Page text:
The court documents detail a litany of attacks on the Senate recount process. Coleman raises some of the earlier ballot disputes, such as alleging officials counted duplicate ballots and did not count some improperly rejected absentee ballots, but the suit also adds some new complaints.
For instance, it says that the Canvassing Board erred in determining voter intent on challenged ballots and that some voters who weren't eligible to vote did.
Coleman's attorney, Fritz Knaak, said now that the legal process has started, the campaign can use it to get information that it couldn't during the recount.
"Which is sitting down with local officials, having them under oath, taking statements, finding out what in fact happened in some of these polling places," Knaak said. "We're already aware of a situation in Minneapolis, for example, where we will have someone who's prepared to testify that double voting did occur."
The lawsuit also means both sides may access voter rolls, inspect machines and take testimony from election workers.
Franken's campaign was quick to disparage Coleman's suit. Franken's attorney Marc Elias said Coleman had a right to file it but he criticized Coleman for rehashing old disputes.
"It's the same arguments that they've gone to the supreme court and lost on before," Elias said. "It's the same arguments that they went to the bipartisan canvassing board on and lost before. It's the same arguments they've trotted out with you before. And the results will be the same this time as before."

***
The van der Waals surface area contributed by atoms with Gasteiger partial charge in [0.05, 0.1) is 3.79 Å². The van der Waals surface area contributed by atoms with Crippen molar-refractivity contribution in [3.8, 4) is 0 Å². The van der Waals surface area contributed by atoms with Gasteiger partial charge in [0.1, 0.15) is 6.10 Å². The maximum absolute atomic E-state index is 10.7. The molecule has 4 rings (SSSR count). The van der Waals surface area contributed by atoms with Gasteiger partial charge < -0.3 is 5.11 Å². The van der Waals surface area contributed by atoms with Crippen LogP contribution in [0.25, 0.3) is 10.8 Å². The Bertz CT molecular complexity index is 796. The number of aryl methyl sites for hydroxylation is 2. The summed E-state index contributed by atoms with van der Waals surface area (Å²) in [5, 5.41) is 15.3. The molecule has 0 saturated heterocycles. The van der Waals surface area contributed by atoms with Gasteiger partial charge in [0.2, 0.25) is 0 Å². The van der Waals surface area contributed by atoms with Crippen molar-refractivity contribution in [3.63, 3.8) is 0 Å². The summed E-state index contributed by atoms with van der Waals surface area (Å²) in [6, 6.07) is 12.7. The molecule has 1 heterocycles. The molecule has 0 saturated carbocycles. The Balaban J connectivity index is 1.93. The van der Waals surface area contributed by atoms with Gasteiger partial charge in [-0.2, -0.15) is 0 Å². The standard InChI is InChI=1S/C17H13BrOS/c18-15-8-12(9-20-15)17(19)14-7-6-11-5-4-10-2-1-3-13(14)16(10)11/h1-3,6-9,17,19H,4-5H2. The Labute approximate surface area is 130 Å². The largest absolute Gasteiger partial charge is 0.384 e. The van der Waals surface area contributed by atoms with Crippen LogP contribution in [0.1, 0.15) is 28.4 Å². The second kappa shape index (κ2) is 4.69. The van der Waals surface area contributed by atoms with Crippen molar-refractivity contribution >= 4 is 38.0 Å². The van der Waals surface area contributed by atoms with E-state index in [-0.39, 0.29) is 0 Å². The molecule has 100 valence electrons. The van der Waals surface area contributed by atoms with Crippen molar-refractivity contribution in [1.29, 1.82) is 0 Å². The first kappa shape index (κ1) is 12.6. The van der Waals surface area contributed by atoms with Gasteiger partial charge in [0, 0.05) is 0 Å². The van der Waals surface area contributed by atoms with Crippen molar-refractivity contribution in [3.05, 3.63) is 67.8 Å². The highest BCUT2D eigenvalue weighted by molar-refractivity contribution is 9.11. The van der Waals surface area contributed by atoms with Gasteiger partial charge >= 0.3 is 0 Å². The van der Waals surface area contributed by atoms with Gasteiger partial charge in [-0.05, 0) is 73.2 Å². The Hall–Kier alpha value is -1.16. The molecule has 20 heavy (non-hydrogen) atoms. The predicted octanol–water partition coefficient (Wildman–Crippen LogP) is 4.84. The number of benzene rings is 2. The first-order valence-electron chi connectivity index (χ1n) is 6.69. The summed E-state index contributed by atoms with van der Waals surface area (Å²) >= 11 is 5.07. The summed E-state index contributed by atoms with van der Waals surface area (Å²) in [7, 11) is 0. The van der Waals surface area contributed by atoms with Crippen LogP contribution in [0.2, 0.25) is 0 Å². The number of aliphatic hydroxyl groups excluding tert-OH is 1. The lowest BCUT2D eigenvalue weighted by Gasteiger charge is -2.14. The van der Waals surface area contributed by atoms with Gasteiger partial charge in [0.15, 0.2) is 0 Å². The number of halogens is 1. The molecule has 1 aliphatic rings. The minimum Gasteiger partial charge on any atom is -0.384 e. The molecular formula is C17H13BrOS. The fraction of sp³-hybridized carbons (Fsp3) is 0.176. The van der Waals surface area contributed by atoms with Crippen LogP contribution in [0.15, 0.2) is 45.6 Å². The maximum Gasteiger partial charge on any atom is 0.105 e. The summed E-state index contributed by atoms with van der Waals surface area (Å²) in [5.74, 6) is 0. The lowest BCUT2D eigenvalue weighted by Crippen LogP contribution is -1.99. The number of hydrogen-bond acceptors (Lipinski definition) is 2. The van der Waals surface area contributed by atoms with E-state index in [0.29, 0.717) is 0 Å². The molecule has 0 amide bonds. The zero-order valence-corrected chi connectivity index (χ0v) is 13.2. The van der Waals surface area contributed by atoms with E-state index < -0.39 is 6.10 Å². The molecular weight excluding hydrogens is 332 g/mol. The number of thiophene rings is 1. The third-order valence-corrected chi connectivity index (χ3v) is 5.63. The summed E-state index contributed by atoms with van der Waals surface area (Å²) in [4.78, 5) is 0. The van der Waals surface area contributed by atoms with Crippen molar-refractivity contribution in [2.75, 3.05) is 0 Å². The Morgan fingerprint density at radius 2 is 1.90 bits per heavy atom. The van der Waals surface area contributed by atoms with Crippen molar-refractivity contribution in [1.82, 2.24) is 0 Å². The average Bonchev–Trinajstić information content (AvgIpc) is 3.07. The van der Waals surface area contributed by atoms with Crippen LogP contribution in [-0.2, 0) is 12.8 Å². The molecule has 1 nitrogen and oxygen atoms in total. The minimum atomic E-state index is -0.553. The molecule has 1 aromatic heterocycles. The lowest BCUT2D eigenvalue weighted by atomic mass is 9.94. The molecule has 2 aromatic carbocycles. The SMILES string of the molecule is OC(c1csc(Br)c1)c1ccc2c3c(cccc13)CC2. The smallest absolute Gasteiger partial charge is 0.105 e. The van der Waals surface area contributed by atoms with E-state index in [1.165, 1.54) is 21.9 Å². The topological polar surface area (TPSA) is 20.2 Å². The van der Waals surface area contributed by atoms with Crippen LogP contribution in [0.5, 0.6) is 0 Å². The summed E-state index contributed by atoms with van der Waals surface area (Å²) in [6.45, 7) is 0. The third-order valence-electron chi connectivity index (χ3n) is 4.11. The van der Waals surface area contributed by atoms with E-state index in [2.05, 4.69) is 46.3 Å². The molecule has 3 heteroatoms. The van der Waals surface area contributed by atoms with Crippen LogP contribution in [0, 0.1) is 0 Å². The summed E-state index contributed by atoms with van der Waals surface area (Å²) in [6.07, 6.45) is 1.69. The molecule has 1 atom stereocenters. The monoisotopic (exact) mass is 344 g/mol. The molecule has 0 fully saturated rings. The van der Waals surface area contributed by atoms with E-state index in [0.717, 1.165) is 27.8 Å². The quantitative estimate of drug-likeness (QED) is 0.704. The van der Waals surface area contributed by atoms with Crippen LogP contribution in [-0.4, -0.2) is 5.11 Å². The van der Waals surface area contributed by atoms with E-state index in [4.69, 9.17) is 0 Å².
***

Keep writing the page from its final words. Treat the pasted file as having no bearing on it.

Elias said the Franken campaign could make some counter-claims, but would not reveal them right now.
Rick Hasen specializes in Election Law at Loyola Law School in Los Angeles. While Hasen isn't an expert on Minnesota law, he said generally after a canvassing board decides a recount contest, the person challenging the outcome faces an uphill battle.
"There's a great psychological, and I'd say legal advantage that comes with being declared the winner," Hasen said. "If you're the loser, not only do you face calls from the public that you need to step aside and let the person take office but you also bear the burden of proof in the contest that there's been an error."
University of Minnesota Constitutional Law Professor Fred Morrison also said the Coleman campaign will have a tough case. It must now prove, in a court of law, that ballots were counted incorrectly. He said the campaign will have to identify a large flaw in the process that could swing hundreds of votes or prove mistakes ballot by ballot.
"They might use a sampling process to say 'this precinct should be looked at again' but I think they're going to have proof of every single ballot they're contesting at this point," Morrison said. "And the trial is supposed to start fairly shortly after the contest is filed and so it's a lot of work that needs to be done in a short period of time."
The election was more than two months ago and Coleman's attorneys say the legal case could go on for weeks, even up to two months.